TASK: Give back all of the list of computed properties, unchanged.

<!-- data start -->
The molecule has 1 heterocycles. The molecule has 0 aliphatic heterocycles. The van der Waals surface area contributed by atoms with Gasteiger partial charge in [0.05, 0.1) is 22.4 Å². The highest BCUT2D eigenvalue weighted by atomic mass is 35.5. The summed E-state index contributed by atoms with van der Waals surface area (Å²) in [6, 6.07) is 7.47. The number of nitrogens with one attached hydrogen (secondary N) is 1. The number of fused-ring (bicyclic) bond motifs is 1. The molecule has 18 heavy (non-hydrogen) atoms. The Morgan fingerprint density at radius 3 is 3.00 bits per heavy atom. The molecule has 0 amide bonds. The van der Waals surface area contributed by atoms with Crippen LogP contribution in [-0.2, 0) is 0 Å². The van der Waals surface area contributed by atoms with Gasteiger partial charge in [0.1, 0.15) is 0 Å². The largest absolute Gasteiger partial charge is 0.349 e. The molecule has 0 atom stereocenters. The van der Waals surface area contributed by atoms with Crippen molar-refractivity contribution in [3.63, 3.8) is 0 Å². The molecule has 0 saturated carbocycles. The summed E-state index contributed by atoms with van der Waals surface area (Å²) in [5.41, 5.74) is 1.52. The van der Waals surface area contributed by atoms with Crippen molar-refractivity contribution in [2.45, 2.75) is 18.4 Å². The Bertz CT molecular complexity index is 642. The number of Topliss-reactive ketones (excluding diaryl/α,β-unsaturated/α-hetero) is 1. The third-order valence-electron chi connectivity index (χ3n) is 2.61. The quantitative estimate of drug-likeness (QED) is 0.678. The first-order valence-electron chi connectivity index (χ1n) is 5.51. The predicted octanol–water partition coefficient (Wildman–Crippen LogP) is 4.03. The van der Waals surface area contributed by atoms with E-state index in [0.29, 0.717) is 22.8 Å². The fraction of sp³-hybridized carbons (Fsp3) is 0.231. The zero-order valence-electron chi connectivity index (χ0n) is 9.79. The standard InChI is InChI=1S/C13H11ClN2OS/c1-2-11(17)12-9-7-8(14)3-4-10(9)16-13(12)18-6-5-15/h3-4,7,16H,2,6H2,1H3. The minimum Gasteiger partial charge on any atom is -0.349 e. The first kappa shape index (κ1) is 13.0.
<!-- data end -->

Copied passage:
The molecule has 1 heterocycles. The molecule has 0 aliphatic heterocycles. The van der Waals surface area contributed by atoms with Gasteiger partial charge in [0.05, 0.1) is 22.4 Å². The highest BCUT2D eigenvalue weighted by atomic mass is 35.5. The summed E-state index contributed by atoms with van der Waals surface area (Å²) in [6, 6.07) is 7.47. The number of nitrogens with one attached hydrogen (secondary N) is 1. The number of fused-ring (bicyclic) bond motifs is 1. The molecule has 18 heavy (non-hydrogen) atoms. The Morgan fingerprint density at radius 3 is 3.00 bits per heavy atom. The molecule has 0 amide bonds. The van der Waals surface area contributed by atoms with Crippen LogP contribution in [-0.2, 0) is 0 Å². The van der Waals surface area contributed by atoms with Gasteiger partial charge in [0.1, 0.15) is 0 Å². The largest absolute Gasteiger partial charge is 0.349 e. The molecule has 0 atom stereocenters. The van der Waals surface area contributed by atoms with Crippen molar-refractivity contribution in [3.63, 3.8) is 0 Å². The molecule has 0 saturated carbocycles. The summed E-state index contributed by atoms with van der Waals surface area (Å²) in [5.41, 5.74) is 1.52. The van der Waals surface area contributed by atoms with Crippen molar-refractivity contribution in [2.45, 2.75) is 18.4 Å². The Bertz CT molecular complexity index is 642. The number of Topliss-reactive ketones (excluding diaryl/α,β-unsaturated/α-hetero) is 1. The third-order valence-electron chi connectivity index (χ3n) is 2.61. The quantitative estimate of drug-likeness (QED) is 0.678. The first-order valence-electron chi connectivity index (χ1n) is 5.51. The predicted octanol–water partition coefficient (Wildman–Crippen LogP) is 4.03. The van der Waals surface area contributed by atoms with E-state index in [0.29, 0.717) is 22.8 Å². The fraction of sp³-hybridized carbons (Fsp3) is 0.231. The zero-order valence-electron chi connectivity index (χ0n) is 9.79. The standard InChI is InChI=1S/C13H11ClN2OS/c1-2-11(17)12-9-7-8(14)3-4-10(9)16-13(12)18-6-5-15/h3-4,7,16H,2,6H2,1H3. The minimum Gasteiger partial charge on any atom is -0.349 e. The first kappa shape index (κ1) is 13.0.